Why is doing right so hard?
Have you ever asked, “Why is it so hard to do what is right?” I know I have. I doesn’t seem fair that the right choice should be the hardest? Shouldn’t doing what is right be easy? I can’t answer the question of fairness, but it does raise the question about why we think that doing right should be easy.
Albus Dumbledore, a J.K. Rowling character in the Harry Potter novels observes, “Dark times lie ahead of us and there will be a time when we must choose between what is easy and what is right.” It seems that each day we must face the choice between what is easy and what is right.
The question of choosing between easy and right came to my mind as I sought to properly dispose of the fluorescent light tubes left over from our church’s changeover to new energy efficient lights. I had over 200 old useless fluorescent tubes to dispose of. The easy choice would be to put them in our dumpster. No one would know – quick and easy. However, I knew that we were not allowed to do this – at least in that large of a quantity. So, I took them to the recycling center at the Logan Landfill.
When I arrived I was told that they were prevented by federal law to take any more that 16 per day. This would mean that I would need to make about a dozen trips to the landfill to properly dispose of these fluorescent lamps. Putting them in the dumpster began to look a lot more attractive causing me to wonder, “Why should doing what is right be so arduous?”
However, my question begs an equally important follow-up question, “Why should doing right be easy?” We might reason that if doing what was right was easy then we would be inclined to do right more often. Possibly, but I would be doing right because it was easy not because it was right. Can you see the difference? By default, we naturally follow the path of least resistance; it requires conviction to go against the flow.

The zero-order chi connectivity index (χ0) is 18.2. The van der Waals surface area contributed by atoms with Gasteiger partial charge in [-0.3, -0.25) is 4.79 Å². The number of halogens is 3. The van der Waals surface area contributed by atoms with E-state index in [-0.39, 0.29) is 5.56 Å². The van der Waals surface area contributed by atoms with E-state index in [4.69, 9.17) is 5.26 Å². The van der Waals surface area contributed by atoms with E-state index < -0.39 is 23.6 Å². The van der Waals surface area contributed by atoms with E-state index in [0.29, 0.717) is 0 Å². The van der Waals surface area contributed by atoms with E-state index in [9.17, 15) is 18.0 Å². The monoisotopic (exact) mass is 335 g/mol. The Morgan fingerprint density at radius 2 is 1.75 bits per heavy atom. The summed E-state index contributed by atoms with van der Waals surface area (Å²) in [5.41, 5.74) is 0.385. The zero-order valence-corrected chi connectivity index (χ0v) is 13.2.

As a follower of Christ I am called to be guided by conviction not ease. Which dominates your thinking; what is right or what is easy? And if it is what is easy, how can I begin to make the right choice rather than the easy choice? The answer is found in seeing challenges as opportunities rather than obstacles.
Seeing my trials as a friend rather than an enemy allows me to understand James’ words, “Consider it pure joy, my brothers and sisters, whenever you face trials of many kinds, because you know that the testing of your faith produces perseverance. Let perseverance finish its work so that you may be mature and complete, not lacking anything.” (James 1:2-4) If we let it, the obstacles we face to make the right choice will make us strong, mature, complete, not lacking anything.
There are no shortcuts to righteousness. To dispose of the lamps in the dumpster would remove the inconvenience, but my duplicity weakens the hope I confess in Christ. Paul’s choice to do what was right resulted in him being beaten, stoned, shipwrecked and imprisoned. He could have chosen an easier way, but he chose to do what was right trusting in the Lord not what was convenient.
So, if given the choice, what will we choose between what is easy and what is right. Are you willing to be inconvenienced in the small things? If not, then we must realize what our actions are testifying. Remember what Jesus said, “Whoever can be trusted with very little can also be trusted with much, and whoever is dishonest with very little will also be dishonest with much.” (Luke 16:10)
Rarely will we choose to do what is wrong because we do not know the right thing to do. Rather, we choose wrong because it is easier than what is right. However, James warns, “So whoever knows the right thing to do and fails to do it, for him it is sin.” (James 4:17) There are no insignificant wrong choices. If you lack the courage to choose right, “Consider him who endured such opposition from sinners, so that you will not grow weary and lose heart.” (Hebrews 12:3) The easy choice for Jesus would have been to not go to the cross. However, only by going to the cross, to bare our sins, was he able to give eternal life to all who believe.